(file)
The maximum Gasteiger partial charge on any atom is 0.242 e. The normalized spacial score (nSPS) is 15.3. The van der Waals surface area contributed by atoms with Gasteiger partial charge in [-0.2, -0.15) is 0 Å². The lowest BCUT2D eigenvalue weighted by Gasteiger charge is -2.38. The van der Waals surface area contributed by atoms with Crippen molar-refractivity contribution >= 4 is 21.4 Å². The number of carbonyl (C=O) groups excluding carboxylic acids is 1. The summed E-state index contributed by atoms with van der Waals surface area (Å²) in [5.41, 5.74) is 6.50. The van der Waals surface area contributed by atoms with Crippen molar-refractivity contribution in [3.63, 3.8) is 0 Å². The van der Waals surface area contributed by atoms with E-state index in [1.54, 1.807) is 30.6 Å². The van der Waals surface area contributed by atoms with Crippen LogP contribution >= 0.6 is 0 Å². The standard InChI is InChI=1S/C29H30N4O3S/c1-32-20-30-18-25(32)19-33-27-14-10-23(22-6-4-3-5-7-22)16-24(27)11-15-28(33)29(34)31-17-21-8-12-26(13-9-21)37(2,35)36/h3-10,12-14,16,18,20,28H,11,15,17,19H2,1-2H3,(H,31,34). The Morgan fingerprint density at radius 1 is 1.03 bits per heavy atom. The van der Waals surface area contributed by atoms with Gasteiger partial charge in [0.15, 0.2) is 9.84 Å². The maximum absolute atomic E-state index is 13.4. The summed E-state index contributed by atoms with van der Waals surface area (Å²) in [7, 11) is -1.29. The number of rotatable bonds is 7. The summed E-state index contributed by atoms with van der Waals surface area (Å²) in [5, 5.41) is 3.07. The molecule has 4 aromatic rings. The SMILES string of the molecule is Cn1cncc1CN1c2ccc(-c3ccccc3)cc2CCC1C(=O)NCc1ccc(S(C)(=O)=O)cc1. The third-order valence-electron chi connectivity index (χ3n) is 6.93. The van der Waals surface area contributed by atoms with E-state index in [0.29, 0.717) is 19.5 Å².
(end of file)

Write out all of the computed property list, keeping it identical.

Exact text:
The maximum Gasteiger partial charge on any atom is 0.242 e. The normalized spacial score (nSPS) is 15.3. The van der Waals surface area contributed by atoms with Gasteiger partial charge in [-0.2, -0.15) is 0 Å². The lowest BCUT2D eigenvalue weighted by Gasteiger charge is -2.38. The van der Waals surface area contributed by atoms with Crippen molar-refractivity contribution >= 4 is 21.4 Å². The number of carbonyl (C=O) groups excluding carboxylic acids is 1. The summed E-state index contributed by atoms with van der Waals surface area (Å²) in [5.41, 5.74) is 6.50. The van der Waals surface area contributed by atoms with Crippen molar-refractivity contribution in [3.63, 3.8) is 0 Å². The van der Waals surface area contributed by atoms with E-state index in [1.54, 1.807) is 30.6 Å². The van der Waals surface area contributed by atoms with Crippen LogP contribution >= 0.6 is 0 Å². The standard InChI is InChI=1S/C29H30N4O3S/c1-32-20-30-18-25(32)19-33-27-14-10-23(22-6-4-3-5-7-22)16-24(27)11-15-28(33)29(34)31-17-21-8-12-26(13-9-21)37(2,35)36/h3-10,12-14,16,18,20,28H,11,15,17,19H2,1-2H3,(H,31,34). The Morgan fingerprint density at radius 1 is 1.03 bits per heavy atom. The van der Waals surface area contributed by atoms with Gasteiger partial charge in [0.15, 0.2) is 9.84 Å². The maximum absolute atomic E-state index is 13.4. The summed E-state index contributed by atoms with van der Waals surface area (Å²) in [7, 11) is -1.29. The number of rotatable bonds is 7. The summed E-state index contributed by atoms with van der Waals surface area (Å²) in [5, 5.41) is 3.07. The molecule has 4 aromatic rings. The SMILES string of the molecule is Cn1cncc1CN1c2ccc(-c3ccccc3)cc2CCC1C(=O)NCc1ccc(S(C)(=O)=O)cc1. The third-order valence-electron chi connectivity index (χ3n) is 6.93. The van der Waals surface area contributed by atoms with E-state index in [0.29, 0.717) is 19.5 Å².